You’ve said “racism is a disease,” so are you trying to be the cure?
Oh, no, I think I’m trying to be one of the people who is working towards finding a cure. I see all of us as scientists, if we choose to be in this world where we’re trying to find cures. In most cases in science, you find that it was just the curious people who discovered many of the great things that we’ve got in the world. I was born in a country that was forged through racial segregation, so I’m fascinated by race as a whole. I think of myself as someone who is constantly trying to figure it out. What are the different methods we can try? I like to consider myself a part-time scientist whose hobby is studying this racist disease to figure out how we can work to cure it.

You’ve admitted you don’t have the answers. That’s been your mantra for the past couple of weeks. But is there going to come a point where your job, in which you sometimes face off against people like Lahren, mandates you have some answers?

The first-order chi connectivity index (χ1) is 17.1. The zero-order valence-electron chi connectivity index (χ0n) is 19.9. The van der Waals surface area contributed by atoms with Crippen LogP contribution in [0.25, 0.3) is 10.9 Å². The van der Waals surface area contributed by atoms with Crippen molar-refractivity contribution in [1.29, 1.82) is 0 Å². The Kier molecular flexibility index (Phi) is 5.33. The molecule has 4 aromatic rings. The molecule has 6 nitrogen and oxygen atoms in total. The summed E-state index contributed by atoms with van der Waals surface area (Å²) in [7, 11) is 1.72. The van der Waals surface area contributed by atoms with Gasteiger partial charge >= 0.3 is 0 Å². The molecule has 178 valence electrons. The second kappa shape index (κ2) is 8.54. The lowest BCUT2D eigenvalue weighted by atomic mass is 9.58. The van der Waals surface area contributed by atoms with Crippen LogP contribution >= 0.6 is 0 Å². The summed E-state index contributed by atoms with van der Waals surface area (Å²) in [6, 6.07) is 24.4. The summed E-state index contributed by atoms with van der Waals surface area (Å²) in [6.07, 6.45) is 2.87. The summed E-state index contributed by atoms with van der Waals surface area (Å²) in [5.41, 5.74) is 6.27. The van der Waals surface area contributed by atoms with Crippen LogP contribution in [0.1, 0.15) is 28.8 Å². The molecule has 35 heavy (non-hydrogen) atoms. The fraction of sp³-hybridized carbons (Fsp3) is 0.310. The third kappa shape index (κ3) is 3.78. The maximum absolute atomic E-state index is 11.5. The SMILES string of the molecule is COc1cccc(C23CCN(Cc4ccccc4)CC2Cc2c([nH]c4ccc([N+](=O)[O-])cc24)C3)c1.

I think so, but I don’t know when that time will come. I will not try and create answers or falsify my findings for the sake of appearing to have answers. I think often when you’re trying to discover something, knowing what you don’t know is as important as knowing what you know. If I can, through process of elimination, get closer to my goal, then that’s as good to me as finding an answer. I just keep asking the questions of this world I live in, about the systems I observe.

You mentioned “my goal” in that answer. What is that?
I guess I have many goals. My global goal is to leave my world in a better place than when I found it, and that could be as big or as small as someone sees my role to be.

Since we’re talking about the theoretical future, 10 years from now, what would you like to see in this country?